As mentioned previously, my portfolio consists mostly of actively managed funds, purchased before I learnt that the fees for passive (tracker) funds were cheaper and that most active funds failed to beat trackers, despite being actively managed by ‘experts’. Apparently, some active funds have even been accused of being ‘closet trackers
Anyway, my passive / active fund split was 13% / 87% and I set myself a goal of making it at least 20% / 80% by the end of the year, with a view to ultimately switch most (though not all) of my funds from active to passive.
What I hadn’t counted on was just how easy it would be for me to switch funds online (at no extra cost).
So… I ended up ‘tinkering’ and making some adjustments to my portfolio earlier this week.
As at today, my passive / active fund split is 42% / 58%! I switched 7 active funds (mostly UK equity) into existing index trackers or new trackers. One small fund I consolidated with another active fund. I didn’t sell any of the funds at a loss, gains ranged from 2% to 12%.
Here’s my entire investment portfolio (SIPP, NISA and other) in alphabetical order:
Aberdeen Japan Investment Trust
BlackRock Emerging Markets Equity Tracker
CF Woodford Equity Income
HL Multi-Manager Income & Growth Trust
HSBC FTSE 250 Index
Legal & General UK Index
Legg Mason US Smaller Companies
Liontrust Special Situations
Marlborough Multi Cap Income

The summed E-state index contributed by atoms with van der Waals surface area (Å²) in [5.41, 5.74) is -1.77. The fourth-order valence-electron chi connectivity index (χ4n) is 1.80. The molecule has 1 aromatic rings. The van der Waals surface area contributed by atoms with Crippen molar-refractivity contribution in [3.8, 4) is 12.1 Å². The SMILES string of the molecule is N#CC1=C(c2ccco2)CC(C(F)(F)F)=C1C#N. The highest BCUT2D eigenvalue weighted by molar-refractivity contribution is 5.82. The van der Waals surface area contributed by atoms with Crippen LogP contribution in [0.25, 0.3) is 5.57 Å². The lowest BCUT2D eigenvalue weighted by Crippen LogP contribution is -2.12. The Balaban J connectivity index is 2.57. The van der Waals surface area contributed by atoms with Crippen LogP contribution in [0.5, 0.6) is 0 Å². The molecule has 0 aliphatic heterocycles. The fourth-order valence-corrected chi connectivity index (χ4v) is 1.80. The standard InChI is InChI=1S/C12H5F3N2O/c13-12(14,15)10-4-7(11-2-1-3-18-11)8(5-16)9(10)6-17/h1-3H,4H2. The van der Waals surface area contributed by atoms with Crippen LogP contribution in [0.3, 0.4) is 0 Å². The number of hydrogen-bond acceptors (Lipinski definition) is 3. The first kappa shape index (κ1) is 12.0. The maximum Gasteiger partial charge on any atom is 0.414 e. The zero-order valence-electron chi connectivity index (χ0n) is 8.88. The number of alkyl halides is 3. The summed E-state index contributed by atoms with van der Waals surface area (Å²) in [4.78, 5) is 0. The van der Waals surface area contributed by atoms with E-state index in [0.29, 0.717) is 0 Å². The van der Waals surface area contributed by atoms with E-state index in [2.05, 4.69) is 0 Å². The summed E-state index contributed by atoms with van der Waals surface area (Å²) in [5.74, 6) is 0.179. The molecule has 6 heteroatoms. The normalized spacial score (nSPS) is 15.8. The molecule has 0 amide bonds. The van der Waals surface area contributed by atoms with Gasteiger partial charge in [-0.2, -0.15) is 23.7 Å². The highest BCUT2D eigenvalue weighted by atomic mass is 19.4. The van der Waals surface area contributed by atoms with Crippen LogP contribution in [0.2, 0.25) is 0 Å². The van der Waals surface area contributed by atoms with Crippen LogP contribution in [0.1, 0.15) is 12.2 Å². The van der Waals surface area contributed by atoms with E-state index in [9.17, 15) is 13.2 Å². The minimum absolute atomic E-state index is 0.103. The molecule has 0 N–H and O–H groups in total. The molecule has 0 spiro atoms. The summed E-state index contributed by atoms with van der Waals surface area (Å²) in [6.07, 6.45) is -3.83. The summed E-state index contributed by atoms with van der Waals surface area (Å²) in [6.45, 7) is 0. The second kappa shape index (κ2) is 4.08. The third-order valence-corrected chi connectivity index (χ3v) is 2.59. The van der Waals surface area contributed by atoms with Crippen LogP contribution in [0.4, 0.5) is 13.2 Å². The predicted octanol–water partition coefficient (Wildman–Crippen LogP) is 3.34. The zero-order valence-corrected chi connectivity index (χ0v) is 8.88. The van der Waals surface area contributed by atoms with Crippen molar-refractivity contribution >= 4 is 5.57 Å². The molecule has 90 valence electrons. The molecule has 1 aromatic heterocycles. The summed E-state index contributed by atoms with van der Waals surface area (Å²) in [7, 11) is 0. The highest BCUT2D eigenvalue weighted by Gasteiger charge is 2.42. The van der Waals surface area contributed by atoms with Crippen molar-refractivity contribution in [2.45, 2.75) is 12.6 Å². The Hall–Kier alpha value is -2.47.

Marlborough UK Micro Cap Growth
Newton Asian Income BlackRock Pacific ex Japan Equity Tracker (switched just after this post went up!)
Old Mutual UK Alpha
Old Mutual UK Smaller Companies
Threadneedle European Select
Troy Trojan Income
Vanguard FTSE Developed World ex-UK Equity Index
Vanguard LifeStrategy 100% Equity
Vanguard LifeStrategy 80% Equity
Vanguard UK Government Bond Index
Vanguard UK Inflation Linked Gilt Index
Vanguard UK Long Duration Gilt Index
My portfolio is on the aggressive side, about 90% in equity, 10% in bonds. The rule of thumb seems to be that I should have my age in bonds but I appear to be (by chance) loosely
following what Warren Buffett
recommended for how his money is to be invested for his wife in his will
– “Put 10% of the cash in short-term government bonds and 90% in a very low-cost S&P 500 index fund. (I suggest Vanguard’s.)
I was going to aim for 80% / 20% but perhaps I’ll leave it as it is and will review in 5 years, and see what my tolerance for risk is at that point. Although if the market crashes before then (as ‘experts
‘ keep predicting it will), then I’m likely to review a lot earlier!
My portfolio’s also heavily loaded in the UK, which I’m going to redress that in the short term.
Anyway, no more tinkering with or switching funds now. In terms of diversification, I’m missing Property so I’ll add that at some point. I’m also going to start investing in ETFs, but they’ll be mostly global ones.
I’ll update at the end of the year to see how the portfolio looks.